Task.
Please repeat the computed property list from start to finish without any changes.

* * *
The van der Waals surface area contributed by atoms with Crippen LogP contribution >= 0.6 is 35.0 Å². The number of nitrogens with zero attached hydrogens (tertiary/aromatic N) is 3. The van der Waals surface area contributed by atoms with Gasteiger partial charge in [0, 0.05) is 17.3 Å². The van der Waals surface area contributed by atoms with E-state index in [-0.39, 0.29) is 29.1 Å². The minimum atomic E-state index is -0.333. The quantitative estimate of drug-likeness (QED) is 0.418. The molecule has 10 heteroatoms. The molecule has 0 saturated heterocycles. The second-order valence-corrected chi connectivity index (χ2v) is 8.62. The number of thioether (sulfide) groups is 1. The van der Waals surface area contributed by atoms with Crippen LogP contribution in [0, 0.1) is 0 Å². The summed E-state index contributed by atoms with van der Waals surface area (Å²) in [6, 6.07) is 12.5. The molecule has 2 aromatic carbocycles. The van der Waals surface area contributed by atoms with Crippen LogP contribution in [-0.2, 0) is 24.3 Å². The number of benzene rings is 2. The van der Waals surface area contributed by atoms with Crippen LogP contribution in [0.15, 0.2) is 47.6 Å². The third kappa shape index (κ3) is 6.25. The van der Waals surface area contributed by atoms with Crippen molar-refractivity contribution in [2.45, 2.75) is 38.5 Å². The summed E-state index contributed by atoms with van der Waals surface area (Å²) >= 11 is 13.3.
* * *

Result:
The van der Waals surface area contributed by atoms with Crippen LogP contribution >= 0.6 is 35.0 Å². The number of nitrogens with zero attached hydrogens (tertiary/aromatic N) is 3. The van der Waals surface area contributed by atoms with Gasteiger partial charge in [0, 0.05) is 17.3 Å². The van der Waals surface area contributed by atoms with E-state index in [-0.39, 0.29) is 29.1 Å². The minimum atomic E-state index is -0.333. The quantitative estimate of drug-likeness (QED) is 0.418. The molecule has 10 heteroatoms. The molecule has 0 saturated heterocycles. The second-order valence-corrected chi connectivity index (χ2v) is 8.62. The number of thioether (sulfide) groups is 1. The van der Waals surface area contributed by atoms with Crippen LogP contribution in [0, 0.1) is 0 Å². The summed E-state index contributed by atoms with van der Waals surface area (Å²) in [6, 6.07) is 12.5. The molecule has 2 aromatic carbocycles. The van der Waals surface area contributed by atoms with Crippen LogP contribution in [-0.2, 0) is 24.3 Å². The number of benzene rings is 2. The van der Waals surface area contributed by atoms with Crippen LogP contribution in [0.15, 0.2) is 47.6 Å². The third kappa shape index (κ3) is 6.25. The van der Waals surface area contributed by atoms with Crippen molar-refractivity contribution in [2.45, 2.75) is 38.5 Å². The summed E-state index contributed by atoms with van der Waals surface area (Å²) >= 11 is 13.3.